Learn how to plant milkweed to save Treasure Valley monarch butterflies
In its first year, people planted more than 64,000 flowering plants. As more and more open space is gobbled up by growth, flowers and plants disappear from the landscape. That means less food for pollinators.
This year, the project’s focus is monarch butterflies. In 2020, less than 2,000 Monarchs were counted in the West by the Xerces Society, an alarming drop in the number of the iconic insects. Fortunately last year, that number jumped up to nearly 250,000. But western monarchs are still in trouble, having lost more than 95 percent of their population since the 1980s when hundreds of millions of the orange and black butterflies migrated across the West.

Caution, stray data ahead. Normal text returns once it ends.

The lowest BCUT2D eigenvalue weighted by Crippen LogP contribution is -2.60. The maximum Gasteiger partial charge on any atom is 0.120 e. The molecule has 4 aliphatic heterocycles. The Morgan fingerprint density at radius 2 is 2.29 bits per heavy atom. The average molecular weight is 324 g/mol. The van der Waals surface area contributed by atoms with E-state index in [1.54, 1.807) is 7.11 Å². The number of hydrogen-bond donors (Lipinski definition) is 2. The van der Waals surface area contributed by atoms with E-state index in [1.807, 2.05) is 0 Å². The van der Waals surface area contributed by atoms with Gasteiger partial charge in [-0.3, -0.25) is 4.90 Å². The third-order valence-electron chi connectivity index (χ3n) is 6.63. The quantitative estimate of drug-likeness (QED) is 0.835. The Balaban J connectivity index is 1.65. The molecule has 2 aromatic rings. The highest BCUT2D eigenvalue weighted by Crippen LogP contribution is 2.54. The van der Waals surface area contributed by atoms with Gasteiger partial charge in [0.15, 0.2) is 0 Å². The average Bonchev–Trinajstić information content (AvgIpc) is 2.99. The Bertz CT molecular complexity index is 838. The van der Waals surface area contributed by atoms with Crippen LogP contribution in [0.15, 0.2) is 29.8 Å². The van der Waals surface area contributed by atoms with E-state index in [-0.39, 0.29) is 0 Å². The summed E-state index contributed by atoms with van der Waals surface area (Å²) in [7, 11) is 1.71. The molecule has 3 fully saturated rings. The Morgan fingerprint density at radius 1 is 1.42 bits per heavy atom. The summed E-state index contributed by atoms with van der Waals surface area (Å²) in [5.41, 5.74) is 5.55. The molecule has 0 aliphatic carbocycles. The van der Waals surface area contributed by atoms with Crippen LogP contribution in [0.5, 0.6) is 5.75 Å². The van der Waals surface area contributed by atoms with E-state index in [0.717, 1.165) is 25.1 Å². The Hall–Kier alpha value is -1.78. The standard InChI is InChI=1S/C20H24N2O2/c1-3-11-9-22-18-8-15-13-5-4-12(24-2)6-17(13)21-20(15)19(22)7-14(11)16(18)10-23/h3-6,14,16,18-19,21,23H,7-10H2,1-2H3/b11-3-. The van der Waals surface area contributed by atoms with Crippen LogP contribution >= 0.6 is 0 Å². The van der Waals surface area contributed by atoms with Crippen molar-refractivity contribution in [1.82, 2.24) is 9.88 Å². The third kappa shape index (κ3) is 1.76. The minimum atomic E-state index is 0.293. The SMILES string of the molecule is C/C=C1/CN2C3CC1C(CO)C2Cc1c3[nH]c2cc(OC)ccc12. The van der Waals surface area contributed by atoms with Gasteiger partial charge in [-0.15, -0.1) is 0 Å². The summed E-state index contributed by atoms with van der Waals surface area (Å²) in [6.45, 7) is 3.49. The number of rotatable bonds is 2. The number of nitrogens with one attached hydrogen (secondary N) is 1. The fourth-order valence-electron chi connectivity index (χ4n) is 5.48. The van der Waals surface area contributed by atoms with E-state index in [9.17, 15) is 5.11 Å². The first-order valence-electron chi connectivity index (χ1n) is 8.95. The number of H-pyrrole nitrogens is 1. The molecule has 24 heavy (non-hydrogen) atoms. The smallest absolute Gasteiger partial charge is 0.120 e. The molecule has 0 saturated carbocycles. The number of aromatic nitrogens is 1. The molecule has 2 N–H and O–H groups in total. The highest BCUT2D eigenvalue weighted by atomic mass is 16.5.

Why have their numbers dropped so much? Milkweed. Adult butterflies have struggled with a loss of habitat, pesticides, interruptions to their migration cycle, and finding nectar for food. But baby butterflies — caterpillars — only eat milkweed. As milkweed plants disappear, so does the bread and butter of monarch caterpillars.